August 14, 2018

Despite contention Au Gres Twp. zoning board approves grow facility application

Posted

Au GRES TWP. — The township zoning board approved a Class C medical marijuana grow facility application May 21, despite a strong turnout by residents for and against it.

One of the largest contentions by those speaking out against the operation was the alleged lack of transparency, not by the zoning board, but by the township board that the zoning board answers to.

During the first public comment period, several residents asked where they could get answers if they couldn’t get any from the zoning board.

“When do we get answers?” one resident asked.

Zoning board member Barbara Lubuda informed residents that the township board meets the second Tuesday of every month.

However, residents alleged the township board doesn’t answer questions.

The property in contention, which is located on Manor Road only a few miles from the township hall, is zoned agriculture.

Also during public comment, longtime resident Linden Mills said he never had any doubts about the township until recently.

“The board is going to have some real conscience and ethical questions and regrets if when we get this program going, if these beautiful little kids over here are able to acquire... steal...however marijuana,” Mills said.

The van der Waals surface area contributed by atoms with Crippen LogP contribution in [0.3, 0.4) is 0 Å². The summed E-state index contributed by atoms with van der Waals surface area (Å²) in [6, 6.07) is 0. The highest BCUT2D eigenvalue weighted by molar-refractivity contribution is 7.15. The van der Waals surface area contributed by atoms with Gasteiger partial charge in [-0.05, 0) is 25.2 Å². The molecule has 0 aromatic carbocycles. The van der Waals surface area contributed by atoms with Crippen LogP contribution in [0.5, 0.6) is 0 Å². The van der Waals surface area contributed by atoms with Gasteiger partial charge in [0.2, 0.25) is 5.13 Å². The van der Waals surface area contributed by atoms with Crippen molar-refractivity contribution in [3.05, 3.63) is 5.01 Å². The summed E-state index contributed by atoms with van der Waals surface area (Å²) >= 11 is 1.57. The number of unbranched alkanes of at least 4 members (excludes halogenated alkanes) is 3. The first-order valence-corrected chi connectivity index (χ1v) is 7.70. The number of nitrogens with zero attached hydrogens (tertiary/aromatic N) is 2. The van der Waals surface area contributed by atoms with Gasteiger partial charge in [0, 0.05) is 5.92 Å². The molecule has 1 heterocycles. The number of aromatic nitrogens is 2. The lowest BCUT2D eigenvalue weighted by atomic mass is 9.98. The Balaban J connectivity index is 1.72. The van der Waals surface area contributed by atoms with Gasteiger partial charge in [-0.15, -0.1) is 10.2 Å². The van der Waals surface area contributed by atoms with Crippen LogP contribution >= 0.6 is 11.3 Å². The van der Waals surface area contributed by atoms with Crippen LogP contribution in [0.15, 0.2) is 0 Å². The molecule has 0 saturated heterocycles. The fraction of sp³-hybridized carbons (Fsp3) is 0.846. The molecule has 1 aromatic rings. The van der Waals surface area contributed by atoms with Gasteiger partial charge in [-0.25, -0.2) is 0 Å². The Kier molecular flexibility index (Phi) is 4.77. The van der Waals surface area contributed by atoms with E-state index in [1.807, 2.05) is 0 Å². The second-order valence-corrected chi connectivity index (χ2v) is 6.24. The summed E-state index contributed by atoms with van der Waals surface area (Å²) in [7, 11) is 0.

Mills went on to say that he hoped the controls in place for medical marijuana are adequate to keep the drug out of the hands of children.

There also were accusations thrown around during the meeting regarding township officials who may be profiting from the flourishing industry.

“I hope that there is nobody on our township government who is benefiting financially either directly or indirectly from all of this movement that we have entered into,” Mills said. “That would be a serious concern of mine.”

Lubuda pointed out to residents that many of their comments, questions and concerns should have been delivered to the township board but thanked them for their comments.

Township resident Tom Reif reiterated Lubuda’s point and added that residents should be able to obtain many of their answers from the township zoning ordinance.

Resident Bob Britt said his concerns are regarding the laws at the state level and he feels the township is moving too fast with the industry.

“Medical marijuana is legal in Michigan,” he said. “There are the state statutes. I think the state of Michigan has really messed this thing up. The state is changing those statutes as they go. This is brand-new for the state but the cart has been before the horse. Everything the township has done has been legal but I think we are moving way too fast and I blame the state for it. I think the state has put the township in an awkward position, and all its residents. So please don’t rush.”

After approving the meeting’s agenda, township Clerk Mike Oxley read a letter from resident Melonie Hayes, who lives near the grow facility location.